• Care for the nation. (vv. 15-23)
    • After viewing the promised land, Moses asks God to get a replacement for him. And look at this: Moses pleads on the basis of God’s sovereign care. See verse 16.
    • And for the care of the nation, God appoints a very special man, a man who is uniquely described in all the Old Testament. Verse 18. He’s the only one in the old testament, aside from the Messiah, who is described having the Spirit in Him. In all other places, the Holy Spirit is described as being upon men, but not here.
    • God picks this man to put His Spirit within Him, maybe since the task of subduing the promised land was no small thing. What a special gift of His sovereign care!
    • And it’s no accident that Joshua’s name is the same as our Lords. It means: “Yahweh saves.”
  • As I was perusing through the book of Numbers, God’s sovereign care was everywhere, just as it is in our lives if we would take a moment to look.
  • Bonus point: Often times when people talk about Christ being pictured in the Old Testament. Numbers 19: The Red Heifer: “Though this was a sin offering, it was different because its purpose was not expiatory. Its purpose was not to remove sin itself, but to remove the contamination of sin which death represented.” This points forward to Christ’s work. It’s not just about forgiveness of sin and justification, but extraction of sins slowly and surely through sanctification. Hebrews 9:13-14: “For if the blood of goats and bulls and the ashes of a heifer sprinkling those who have been defiled sanctify for the cleansing of the flesh, how much more will the blood of Christ, who through the eternal Spirit offered Himself without blemish to God, cleanse your conscience from dead works to serve the living God?”
  • This all goes to show that salvation was in God’s hand and plan from the beginning. The Law truly is our tutor to lead us to Christ.

 

 
Genesis: Sovereign gracious plan revealed
  • The sovereignty of God is a big theme in Genesis. We’ll focus in on three passages that have implications for the whole Bible.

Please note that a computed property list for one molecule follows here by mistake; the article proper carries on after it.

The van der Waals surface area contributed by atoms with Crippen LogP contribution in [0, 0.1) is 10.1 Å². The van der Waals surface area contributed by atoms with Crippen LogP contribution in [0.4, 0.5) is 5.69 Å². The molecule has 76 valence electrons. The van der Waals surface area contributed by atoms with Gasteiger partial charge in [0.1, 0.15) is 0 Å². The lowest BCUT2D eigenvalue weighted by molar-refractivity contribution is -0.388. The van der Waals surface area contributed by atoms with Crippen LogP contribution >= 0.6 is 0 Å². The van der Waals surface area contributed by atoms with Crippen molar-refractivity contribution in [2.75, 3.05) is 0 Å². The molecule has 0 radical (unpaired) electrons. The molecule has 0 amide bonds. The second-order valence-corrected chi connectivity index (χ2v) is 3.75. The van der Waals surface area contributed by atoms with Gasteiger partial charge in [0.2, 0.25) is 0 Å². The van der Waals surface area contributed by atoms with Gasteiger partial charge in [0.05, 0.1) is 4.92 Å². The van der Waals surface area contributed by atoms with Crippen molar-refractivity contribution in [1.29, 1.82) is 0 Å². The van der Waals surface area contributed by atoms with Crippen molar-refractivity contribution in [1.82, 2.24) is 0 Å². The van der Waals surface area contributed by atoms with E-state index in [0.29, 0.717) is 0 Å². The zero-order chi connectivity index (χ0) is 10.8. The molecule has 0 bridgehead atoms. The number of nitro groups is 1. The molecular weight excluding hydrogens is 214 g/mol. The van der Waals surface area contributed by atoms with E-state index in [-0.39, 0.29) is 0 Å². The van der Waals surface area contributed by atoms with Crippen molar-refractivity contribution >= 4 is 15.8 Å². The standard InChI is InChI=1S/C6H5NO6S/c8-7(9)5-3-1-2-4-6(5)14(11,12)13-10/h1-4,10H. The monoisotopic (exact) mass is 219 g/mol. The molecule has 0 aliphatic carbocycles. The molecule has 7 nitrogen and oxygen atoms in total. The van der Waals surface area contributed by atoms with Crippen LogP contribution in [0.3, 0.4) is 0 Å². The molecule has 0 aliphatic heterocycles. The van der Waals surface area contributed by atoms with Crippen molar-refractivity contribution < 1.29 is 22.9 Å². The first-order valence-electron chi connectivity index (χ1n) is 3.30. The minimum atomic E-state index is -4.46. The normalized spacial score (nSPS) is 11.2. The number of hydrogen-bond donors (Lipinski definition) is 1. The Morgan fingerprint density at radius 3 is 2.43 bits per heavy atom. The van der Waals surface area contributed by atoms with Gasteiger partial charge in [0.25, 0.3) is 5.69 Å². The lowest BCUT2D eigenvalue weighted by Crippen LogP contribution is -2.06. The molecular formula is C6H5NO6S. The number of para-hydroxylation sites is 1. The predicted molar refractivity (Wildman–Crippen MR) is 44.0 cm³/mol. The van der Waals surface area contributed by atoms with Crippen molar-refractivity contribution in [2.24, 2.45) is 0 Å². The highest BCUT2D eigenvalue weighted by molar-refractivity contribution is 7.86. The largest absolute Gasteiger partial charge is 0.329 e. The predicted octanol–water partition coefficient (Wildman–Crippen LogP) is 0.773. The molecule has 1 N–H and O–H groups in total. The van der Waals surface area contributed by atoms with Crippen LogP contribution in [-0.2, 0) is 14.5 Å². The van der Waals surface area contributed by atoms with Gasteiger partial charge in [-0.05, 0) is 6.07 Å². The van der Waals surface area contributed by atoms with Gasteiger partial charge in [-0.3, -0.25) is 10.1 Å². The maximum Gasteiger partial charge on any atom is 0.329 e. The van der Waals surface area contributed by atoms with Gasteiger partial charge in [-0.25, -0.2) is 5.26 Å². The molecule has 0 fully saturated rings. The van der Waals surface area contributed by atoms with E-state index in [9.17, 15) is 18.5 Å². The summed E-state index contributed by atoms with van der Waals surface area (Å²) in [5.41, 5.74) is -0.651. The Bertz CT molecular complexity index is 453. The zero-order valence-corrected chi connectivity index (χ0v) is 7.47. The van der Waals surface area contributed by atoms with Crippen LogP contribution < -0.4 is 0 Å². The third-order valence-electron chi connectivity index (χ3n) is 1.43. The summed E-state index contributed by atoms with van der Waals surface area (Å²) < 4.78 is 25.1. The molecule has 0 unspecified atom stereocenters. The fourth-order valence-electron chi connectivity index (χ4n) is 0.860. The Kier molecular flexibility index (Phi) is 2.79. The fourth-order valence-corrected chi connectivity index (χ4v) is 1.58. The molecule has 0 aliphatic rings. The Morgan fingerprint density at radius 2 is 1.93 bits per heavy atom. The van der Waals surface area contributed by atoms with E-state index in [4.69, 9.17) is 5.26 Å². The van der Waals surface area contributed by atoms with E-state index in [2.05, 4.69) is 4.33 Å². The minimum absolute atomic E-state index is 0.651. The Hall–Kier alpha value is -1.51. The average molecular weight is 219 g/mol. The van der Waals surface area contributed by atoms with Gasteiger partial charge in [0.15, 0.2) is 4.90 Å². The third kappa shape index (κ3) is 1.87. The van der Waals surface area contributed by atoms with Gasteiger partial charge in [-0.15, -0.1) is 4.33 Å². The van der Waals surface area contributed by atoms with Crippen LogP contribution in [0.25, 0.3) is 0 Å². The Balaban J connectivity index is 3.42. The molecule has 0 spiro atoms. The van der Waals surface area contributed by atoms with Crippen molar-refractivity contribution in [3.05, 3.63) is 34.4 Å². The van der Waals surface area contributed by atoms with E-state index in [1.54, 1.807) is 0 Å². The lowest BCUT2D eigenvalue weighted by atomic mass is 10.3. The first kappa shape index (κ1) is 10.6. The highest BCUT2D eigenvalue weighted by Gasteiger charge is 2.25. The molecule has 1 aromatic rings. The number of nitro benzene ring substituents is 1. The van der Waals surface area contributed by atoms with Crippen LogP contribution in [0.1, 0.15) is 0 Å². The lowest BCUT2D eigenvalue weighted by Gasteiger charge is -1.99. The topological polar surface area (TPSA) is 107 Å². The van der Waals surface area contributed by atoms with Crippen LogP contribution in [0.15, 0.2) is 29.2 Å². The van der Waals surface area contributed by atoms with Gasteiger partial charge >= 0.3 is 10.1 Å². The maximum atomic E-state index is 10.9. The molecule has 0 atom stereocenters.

• What are some of your most comforting passages from Genesis?
  • Genesis 3:15
    • Before sin, there was a plan for a Savior. And the barebones of that plan are revealed at the outset of sin!
    • Genesis 3 outlines the curse, but embedded in the curse, there is a promise of grace and mercy.
    • That’s another theme throughout the Bible. In wrath, God always remembers mercy. (The prayer of Habakkuk)
    • When the angels sinned, they were immediately judged. This is why they long to look into the things of salvation according to I Peter.
    • Christ and salvation were foreknown before the foundation of the world, and God let’s us in early on in His plans.
    • Your salvation isn’t just this little thing that happened or you decided to do, it was enacted in the eternal council of God in eternity past.
    • Do we have any right to question if God has our good in mind? Speaking of having our good in mind. Let’s look at the end of Genesis.
    • “Is there really a proto-gospel here? Eve seemed to take it this way in Genesis 4:25: Same word for “seed.”
  • Genesis 12:1-3
    • Expansion of the promise of a seed. Genesis 15:5
    • All the nations of the earth will be blessed through you. This is the crux of this promise.
    • This is the unfolding of the redemptive plan of God. This is the purpose of world history. All the nations and all the people is not a product of natural selection. It’s God moving world history in His direction to bring about the salvation of people from every tribe, tongue and nation.
    • When we wonder what God is doing in all the bad things in the world, this is one of the answers: He’s drawing people to himself.
    • In this pandemic, God is taking away peoples’ false sense of security, humbling them, and drawing them to Himself through His people as they take the gospel to a world that is frightened and fearful.
  • Genesis 50:20
    • Most of you know the account of Joseph. Joseph isn’t even one of the patriarch’s, but his story takes up a quarter of Genesis. Why is that?
    • Because it’s incredible story of God’s sovereign care to bring the nation of Israel exactly where He wants them, working through the free agency of people.
    • Joseph is Jacob’s favorite. His brothers get jealous. Joseph may be a little arrogant. His brothers sell him into slavery. He goes to Egypt. Through a lot of painful circumstances, God brings him to a place of status in Egypt, second in command. There’s lots of famine. Joseph’s brothers come to Egypt for help, and they are at the mercy of their brother. Joseph seems to toy with them a little bit, but then ultimately forgives his brothers. Why? Genesis 50:20.